Trivial Benefits in Kind (“BIK”) Exemption
From 6 April 2016, employees receiving trivial BIKs up to a value of £50 will no longer be liable to income tax or National Insurance. Office holders of close companies (broadly companies controlled by 5 or fewer shareholders) will have a limit of £300.
The benefit cannot be cash or a cash voucher. It cannot be part of a salary sacrifice arrangement or a contractual obligation. The BIK must be given for non-work reasons such as a birthday or social event.
Share Scheme Simplification
There is a number of minor technical changes to EMI schemes.
Where a company has failed to make a notification by the required deadline to HMRC for a SIP, SAYE or CSOP scheme that meets the legal requirements, it will no longer lose the tax advantages of the scheme where it satisfies HMRC that it has a reasonable excuse for this failure to notify. HMRC will be able to accept a reasonable excuse for notifications made on or after 6 April 2016.
Personal Income Tax and Taxation of Investment Income
From April 2016, a new 0% savings rate will be introduced. For basic rate tax payers the savings allowance will be £1,000, and for higher rate taxpayers it will be £500.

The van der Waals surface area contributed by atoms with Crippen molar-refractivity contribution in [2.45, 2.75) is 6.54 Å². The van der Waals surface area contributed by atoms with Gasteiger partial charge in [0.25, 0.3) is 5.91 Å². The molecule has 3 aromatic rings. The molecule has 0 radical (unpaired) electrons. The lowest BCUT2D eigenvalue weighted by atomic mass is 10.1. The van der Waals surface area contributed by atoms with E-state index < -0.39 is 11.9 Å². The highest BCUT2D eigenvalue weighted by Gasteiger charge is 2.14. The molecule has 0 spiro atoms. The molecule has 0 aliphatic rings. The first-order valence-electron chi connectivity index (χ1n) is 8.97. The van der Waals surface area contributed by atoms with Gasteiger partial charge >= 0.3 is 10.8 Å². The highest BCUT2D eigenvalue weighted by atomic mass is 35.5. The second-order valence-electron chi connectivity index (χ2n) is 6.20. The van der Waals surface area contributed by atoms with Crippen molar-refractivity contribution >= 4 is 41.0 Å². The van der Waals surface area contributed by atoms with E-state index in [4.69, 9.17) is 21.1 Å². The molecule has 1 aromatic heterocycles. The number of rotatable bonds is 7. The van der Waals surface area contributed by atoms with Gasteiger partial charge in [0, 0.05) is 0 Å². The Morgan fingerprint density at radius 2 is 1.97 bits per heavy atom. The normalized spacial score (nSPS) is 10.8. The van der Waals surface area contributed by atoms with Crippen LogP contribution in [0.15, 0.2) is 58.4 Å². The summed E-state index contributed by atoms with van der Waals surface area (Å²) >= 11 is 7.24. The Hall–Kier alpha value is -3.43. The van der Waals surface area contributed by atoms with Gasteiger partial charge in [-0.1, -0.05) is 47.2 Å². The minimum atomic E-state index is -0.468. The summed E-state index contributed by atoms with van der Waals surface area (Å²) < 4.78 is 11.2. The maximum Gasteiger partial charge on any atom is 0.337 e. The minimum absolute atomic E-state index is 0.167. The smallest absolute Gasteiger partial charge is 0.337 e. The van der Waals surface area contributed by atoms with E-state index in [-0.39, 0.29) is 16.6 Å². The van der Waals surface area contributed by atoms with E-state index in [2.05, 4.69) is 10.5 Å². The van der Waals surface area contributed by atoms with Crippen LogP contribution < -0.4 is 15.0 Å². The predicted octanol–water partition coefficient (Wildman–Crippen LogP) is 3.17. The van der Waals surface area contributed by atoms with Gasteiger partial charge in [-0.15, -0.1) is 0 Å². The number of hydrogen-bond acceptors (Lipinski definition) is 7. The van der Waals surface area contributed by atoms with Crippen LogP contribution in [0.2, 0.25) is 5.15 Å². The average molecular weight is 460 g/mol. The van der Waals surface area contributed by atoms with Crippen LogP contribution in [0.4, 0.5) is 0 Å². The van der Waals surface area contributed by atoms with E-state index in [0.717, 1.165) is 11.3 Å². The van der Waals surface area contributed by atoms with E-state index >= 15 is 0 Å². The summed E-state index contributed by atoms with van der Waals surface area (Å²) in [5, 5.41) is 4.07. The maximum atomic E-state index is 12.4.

As a result banks, building societies and other deposit takers will no longer be required to withhold income tax at source.
Changes to dividend taxation
This proposal was announced in the Summer Budget and will come into force from April 2016.
A new 0% dividend rate will be introduced which applies to the first £5,000 dividend income.
The rates of income tax for dividends received above the allowance will be:
- 5% for dividend income within the basic rate band
- 5% for dividend income within the higher rate band
- 1% for dividend income within the additional rate band
The notional 10% tax credit on dividends will also be abolished.
The Lifetime Allowance is a limit on the amount of pension benefit that can be drawn from pension schemes – whether lump sums or retirement income – and can be paid without triggering an extra tax charge. The lifetime allowance will be reduced to £1 million from 6 April 2016.
Inheritance Tax (“IHT”)
IHT – Domicile
Domicile is a common law concept which is a fundamental to IHT. If you are domiciled in the UK, your entire estate will be liable to UK IHT. There is a number of “harmonisation” measures.